Word problems are usually the first ones skipped and left blank on a test and in homework assignments. For the most part students just don't get word problems. Showing students how to solve word problems using words and calculations can help them score better on tests and become more confident.

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Students bring to the classroom a diversity of learning styles that can range from auditory, kinesthetic, verbal to visual. For elementary students who are voracious learners taking the mystery out of math word problems begins with a visual flowchart.

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### Create a Flow Chart

Teachers can create effective test-taking strategies in math classes by creating a flow chart outlining and verbalizing all aspects of word problems. When students can visualize the problem-solving expectations and apply that learning to other problems, the mystery is taken out of how to solve word problems for students who struggle in the classroom. Let's start by looking at Word Problem #1:

**Word Problem #1**:The Johnson family took a holiday drive to visit relatives in Seattle, Washington. They drove from Kansas City, Missouri to Seattle in 55 hours. Their travels took them a distance of 3200 miles. What was the Johnson family's average speed during their holiday trip?

1. What are the math terms you will need to solve this problem? Hint: Reread the problem to find them.

Answer: distance, average speed and time (Family took a trip. Family drove a distance. Family took identified time to drive from Kansas City to Seattle. Family drove X-average speed to get from Kansas City to Seattle.

2. What do you know about average speed, distance and time from Monday's lesson on speed and distance?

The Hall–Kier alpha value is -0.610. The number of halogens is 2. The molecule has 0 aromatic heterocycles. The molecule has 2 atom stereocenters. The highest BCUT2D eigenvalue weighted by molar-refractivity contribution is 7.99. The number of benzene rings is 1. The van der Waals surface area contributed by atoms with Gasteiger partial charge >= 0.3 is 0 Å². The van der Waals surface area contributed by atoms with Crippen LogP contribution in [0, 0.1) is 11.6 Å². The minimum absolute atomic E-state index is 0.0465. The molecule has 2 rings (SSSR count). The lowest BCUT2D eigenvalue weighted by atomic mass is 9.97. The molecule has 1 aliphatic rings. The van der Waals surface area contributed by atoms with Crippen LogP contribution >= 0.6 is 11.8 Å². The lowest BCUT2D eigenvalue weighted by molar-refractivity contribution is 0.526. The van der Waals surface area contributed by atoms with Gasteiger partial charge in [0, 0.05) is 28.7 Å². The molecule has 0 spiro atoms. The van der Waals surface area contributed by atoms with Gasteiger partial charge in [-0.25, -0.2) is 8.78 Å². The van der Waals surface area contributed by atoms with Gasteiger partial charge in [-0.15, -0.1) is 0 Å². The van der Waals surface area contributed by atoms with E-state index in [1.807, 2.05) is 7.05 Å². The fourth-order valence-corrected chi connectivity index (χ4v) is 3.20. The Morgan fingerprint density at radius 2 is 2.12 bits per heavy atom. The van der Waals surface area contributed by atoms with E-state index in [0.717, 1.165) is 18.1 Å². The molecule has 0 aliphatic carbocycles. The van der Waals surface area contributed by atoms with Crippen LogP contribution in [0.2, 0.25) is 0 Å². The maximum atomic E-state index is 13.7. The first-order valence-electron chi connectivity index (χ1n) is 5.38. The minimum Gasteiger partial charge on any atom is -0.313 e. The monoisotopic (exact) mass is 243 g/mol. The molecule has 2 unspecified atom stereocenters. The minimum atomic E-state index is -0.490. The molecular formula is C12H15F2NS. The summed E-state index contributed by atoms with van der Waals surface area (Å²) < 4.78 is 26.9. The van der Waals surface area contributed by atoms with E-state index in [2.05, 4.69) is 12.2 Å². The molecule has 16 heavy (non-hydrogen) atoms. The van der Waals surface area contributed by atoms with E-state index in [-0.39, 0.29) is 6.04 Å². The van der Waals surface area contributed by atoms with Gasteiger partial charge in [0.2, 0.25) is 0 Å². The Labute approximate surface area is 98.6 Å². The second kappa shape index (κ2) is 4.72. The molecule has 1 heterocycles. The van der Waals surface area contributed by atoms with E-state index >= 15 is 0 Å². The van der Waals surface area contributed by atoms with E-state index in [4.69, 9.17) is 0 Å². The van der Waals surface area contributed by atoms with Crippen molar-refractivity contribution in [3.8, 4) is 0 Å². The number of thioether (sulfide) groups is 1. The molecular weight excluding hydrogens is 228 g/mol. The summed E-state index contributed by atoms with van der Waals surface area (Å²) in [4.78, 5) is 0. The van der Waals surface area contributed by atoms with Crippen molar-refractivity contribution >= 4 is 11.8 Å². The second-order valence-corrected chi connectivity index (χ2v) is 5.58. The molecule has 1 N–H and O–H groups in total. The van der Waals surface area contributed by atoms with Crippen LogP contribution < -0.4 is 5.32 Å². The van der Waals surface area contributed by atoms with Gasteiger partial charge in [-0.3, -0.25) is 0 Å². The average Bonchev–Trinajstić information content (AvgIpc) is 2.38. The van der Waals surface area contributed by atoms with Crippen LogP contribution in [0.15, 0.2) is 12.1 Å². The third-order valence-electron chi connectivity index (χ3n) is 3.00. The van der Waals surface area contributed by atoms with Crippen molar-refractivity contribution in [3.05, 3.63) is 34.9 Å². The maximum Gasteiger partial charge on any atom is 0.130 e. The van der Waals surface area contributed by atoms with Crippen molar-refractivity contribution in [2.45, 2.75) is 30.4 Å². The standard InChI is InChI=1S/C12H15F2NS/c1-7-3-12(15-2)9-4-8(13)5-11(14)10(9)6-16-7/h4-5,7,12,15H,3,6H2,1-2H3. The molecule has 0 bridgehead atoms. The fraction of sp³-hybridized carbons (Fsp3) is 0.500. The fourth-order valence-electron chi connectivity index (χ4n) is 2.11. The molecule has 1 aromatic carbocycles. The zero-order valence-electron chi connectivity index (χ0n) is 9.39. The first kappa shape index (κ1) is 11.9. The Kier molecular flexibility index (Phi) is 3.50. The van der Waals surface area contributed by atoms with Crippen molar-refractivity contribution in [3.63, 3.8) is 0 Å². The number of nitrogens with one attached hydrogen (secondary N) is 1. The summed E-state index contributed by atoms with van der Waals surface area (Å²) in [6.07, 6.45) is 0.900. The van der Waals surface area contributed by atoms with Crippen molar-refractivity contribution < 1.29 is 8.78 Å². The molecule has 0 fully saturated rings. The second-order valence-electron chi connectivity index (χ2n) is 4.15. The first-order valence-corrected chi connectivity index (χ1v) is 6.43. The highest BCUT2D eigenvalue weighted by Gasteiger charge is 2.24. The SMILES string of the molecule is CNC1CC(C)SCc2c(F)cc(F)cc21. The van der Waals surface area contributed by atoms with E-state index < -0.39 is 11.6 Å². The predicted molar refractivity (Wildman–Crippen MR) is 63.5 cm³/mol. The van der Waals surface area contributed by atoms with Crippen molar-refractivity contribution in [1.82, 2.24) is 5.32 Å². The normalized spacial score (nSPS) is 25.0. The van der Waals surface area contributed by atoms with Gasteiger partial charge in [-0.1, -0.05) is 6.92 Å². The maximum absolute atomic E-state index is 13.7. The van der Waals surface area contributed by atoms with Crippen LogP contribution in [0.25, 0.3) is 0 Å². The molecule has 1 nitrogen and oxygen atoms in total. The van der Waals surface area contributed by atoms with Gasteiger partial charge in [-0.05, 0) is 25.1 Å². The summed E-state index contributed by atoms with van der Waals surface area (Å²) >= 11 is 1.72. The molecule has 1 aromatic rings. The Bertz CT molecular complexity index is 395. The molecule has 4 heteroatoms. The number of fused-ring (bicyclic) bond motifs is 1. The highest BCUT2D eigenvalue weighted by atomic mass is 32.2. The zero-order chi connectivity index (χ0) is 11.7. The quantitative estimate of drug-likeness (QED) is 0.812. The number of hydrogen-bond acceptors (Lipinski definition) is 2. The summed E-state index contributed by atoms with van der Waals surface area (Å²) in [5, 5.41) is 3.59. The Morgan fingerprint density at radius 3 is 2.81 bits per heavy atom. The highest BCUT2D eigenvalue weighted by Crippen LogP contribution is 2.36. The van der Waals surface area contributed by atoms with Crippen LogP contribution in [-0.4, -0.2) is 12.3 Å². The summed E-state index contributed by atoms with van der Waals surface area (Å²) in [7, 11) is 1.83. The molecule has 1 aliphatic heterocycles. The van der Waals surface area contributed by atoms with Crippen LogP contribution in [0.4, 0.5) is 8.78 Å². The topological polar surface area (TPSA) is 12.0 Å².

Answer: If you have two knowns, then you can find the third unknown.

3. What are you your knowns? What is your unknown (i.e. what are you trying to solve for?)

Answer: Knowns are time = 55 hours to drive from Kansas City to Seattle and distance is 3200 miles for the trip. Unknown is the average speed = X

4. Write a word problem for the unknown?

Answer: Distance = time x average speed; If X=average speed, then it needs to be isolated by itself, so using the distance equation, you would divide time on each side to cancel time out on the right side of the equation and have it divided by distance on the left side. The final world problem for the unknown would be: Average speed = Distance/time

5. What is the answer for unknown - average speed in this problem?

Answer: Average Speed (X) = Distance (3200 miles) / time (55 hours) = 58,2 miles/hour.

Now let's mix it up and have students use the same word equation to problem solve the following problems:

**Word Problem #2**The band went on a field trip to Denver, Colorado during the spring break from Salem, Oregon. Their average speed was 56.2 miles/hour and it took them 36 hours to get to Denver. What was the total distance of the trip?

**Word Problem #3**Using the information in #2, If their average speed was 60 miles/hour and their distance was (use the number you calculated in #2), how long did their trip take (i.e. calculate time).

Teachers can provide a number of word problem formats to give students problems to create, process and problem solve so that word problems become the first answered on tests and on homework assignments.